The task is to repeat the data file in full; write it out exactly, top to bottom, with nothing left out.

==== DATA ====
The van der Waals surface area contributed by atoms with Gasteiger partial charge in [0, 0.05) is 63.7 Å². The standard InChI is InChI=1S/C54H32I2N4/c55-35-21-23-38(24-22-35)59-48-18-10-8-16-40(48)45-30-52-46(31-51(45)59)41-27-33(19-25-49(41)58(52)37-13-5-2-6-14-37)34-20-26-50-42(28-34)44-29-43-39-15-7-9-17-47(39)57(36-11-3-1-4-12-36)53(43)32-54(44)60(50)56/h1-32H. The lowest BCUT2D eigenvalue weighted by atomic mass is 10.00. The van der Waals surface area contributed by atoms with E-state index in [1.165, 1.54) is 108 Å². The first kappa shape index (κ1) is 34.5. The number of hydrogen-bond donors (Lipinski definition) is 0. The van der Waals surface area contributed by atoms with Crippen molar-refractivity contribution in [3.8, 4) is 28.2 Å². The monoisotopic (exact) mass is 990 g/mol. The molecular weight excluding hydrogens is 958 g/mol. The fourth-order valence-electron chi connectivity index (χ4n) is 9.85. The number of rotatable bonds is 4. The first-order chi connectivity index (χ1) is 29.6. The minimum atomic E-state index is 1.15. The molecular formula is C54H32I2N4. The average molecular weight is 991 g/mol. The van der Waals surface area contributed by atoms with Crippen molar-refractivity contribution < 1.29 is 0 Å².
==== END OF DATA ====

The van der Waals surface area contributed by atoms with Gasteiger partial charge in [0, 0.05) is 63.7 Å². The standard InChI is InChI=1S/C54H32I2N4/c55-35-21-23-38(24-22-35)59-48-18-10-8-16-40(48)45-30-52-46(31-51(45)59)41-27-33(19-25-49(41)58(52)37-13-5-2-6-14-37)34-20-26-50-42(28-34)44-29-43-39-15-7-9-17-47(39)57(36-11-3-1-4-12-36)53(43)32-54(44)60(50)56/h1-32H. The lowest BCUT2D eigenvalue weighted by atomic mass is 10.00. The van der Waals surface area contributed by atoms with E-state index in [1.165, 1.54) is 108 Å². The first kappa shape index (κ1) is 34.5. The number of hydrogen-bond donors (Lipinski definition) is 0. The van der Waals surface area contributed by atoms with Crippen molar-refractivity contribution in [3.8, 4) is 28.2 Å². The monoisotopic (exact) mass is 990 g/mol. The molecular weight excluding hydrogens is 958 g/mol. The fourth-order valence-electron chi connectivity index (χ4n) is 9.85. The number of rotatable bonds is 4. The first-order chi connectivity index (χ1) is 29.6. The minimum atomic E-state index is 1.15. The molecular formula is C54H32I2N4. The average molecular weight is 991 g/mol. The van der Waals surface area contributed by atoms with Crippen molar-refractivity contribution < 1.29 is 0 Å².